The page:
Inside Colosseum at Night

Small groups can tour the Colosseum by night, led by a knowledgeable archaeologist. There won’t be even close to as many people as during the day, and as a bonus you get to visit the Underground (Hypogeum), which isn’t seen in detail by many tourists. These are the tunnels where the gladiators and animals were led before being raised to the arena floor through trap doors.

Dark Rome Tours offers a comprehensive night tour of Roman ruins, but others are available.

(Side Note: The Vatican is also open for night tours during very limited times of the year: Friday between May 3 – July 26 and September 6 – October 25, 7p.m. to 11 p.m.)

3. Ancient Underground

This ancient city of secrets would of course have an underground realm that reveals a darker history. The real Ancient Rome is underneath your very feet, buried over a 2,500-year period by a combination of natural silting and intentional burial, particularly that of Emperor Nero after the Great Fire of 64 AD.

Ancient Underground

Subterranean structures of the city are still very much intact due to natural protection of the earth, and include pagan temples, baths, imperial villas, apartments, theaters and all manner of buildings, as well as a giant sundial. You can enter the Ancient Underground alone or via guided tours.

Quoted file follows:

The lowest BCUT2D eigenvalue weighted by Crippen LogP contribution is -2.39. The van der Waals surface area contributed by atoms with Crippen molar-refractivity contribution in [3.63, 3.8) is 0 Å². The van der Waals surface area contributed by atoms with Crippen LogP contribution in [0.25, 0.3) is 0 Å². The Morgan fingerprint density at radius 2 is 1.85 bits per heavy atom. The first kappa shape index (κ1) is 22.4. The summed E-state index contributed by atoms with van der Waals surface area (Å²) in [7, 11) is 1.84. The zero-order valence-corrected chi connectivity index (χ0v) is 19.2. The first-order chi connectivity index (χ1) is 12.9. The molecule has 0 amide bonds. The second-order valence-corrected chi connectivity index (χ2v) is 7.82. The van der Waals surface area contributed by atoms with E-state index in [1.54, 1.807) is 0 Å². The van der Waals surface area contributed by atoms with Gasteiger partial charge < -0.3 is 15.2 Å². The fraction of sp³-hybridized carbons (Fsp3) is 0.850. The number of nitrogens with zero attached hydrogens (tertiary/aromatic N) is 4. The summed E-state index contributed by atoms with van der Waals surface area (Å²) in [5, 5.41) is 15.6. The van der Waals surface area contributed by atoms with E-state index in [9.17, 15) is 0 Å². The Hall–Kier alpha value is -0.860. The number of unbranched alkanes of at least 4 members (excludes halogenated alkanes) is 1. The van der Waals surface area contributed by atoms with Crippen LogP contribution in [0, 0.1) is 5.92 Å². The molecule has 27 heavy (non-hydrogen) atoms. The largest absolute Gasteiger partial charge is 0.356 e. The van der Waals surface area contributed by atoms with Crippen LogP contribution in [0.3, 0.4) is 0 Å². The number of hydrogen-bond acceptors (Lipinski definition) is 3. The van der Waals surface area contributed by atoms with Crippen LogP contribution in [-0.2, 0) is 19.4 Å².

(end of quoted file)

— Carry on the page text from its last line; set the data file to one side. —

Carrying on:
4. Via Veneto

Via veneto

Known as one of the most famous and expensive streets in Rome, the Via Veneto is not so much a secret as it is simply overlooked. Most tourists come for the history and culture, as well as the nearby Trevi Fountain, so a luxury walk-and-shop isn’t always on the list. However, the grand hotels, cafés, shops and celebrities to be found on the street are worth a visit. Much of La Dolce Vita (1960) was filmed in the area.

5. Campo de’ Fiori

Camo de Fiori tomatoes

Just south of the better known Piazza Navona is the Campo de’ Fiori, or Field of Flowers, which used to be an empty meadow in the times of Ancient Rome and then simply became a rather un-used space. Now, you can enjoy the open-air farmers’ market that is held there on Monday through Saturday mornings, with vendors selling all manner of fish, meats, cheeses, bread, olive oils and spices.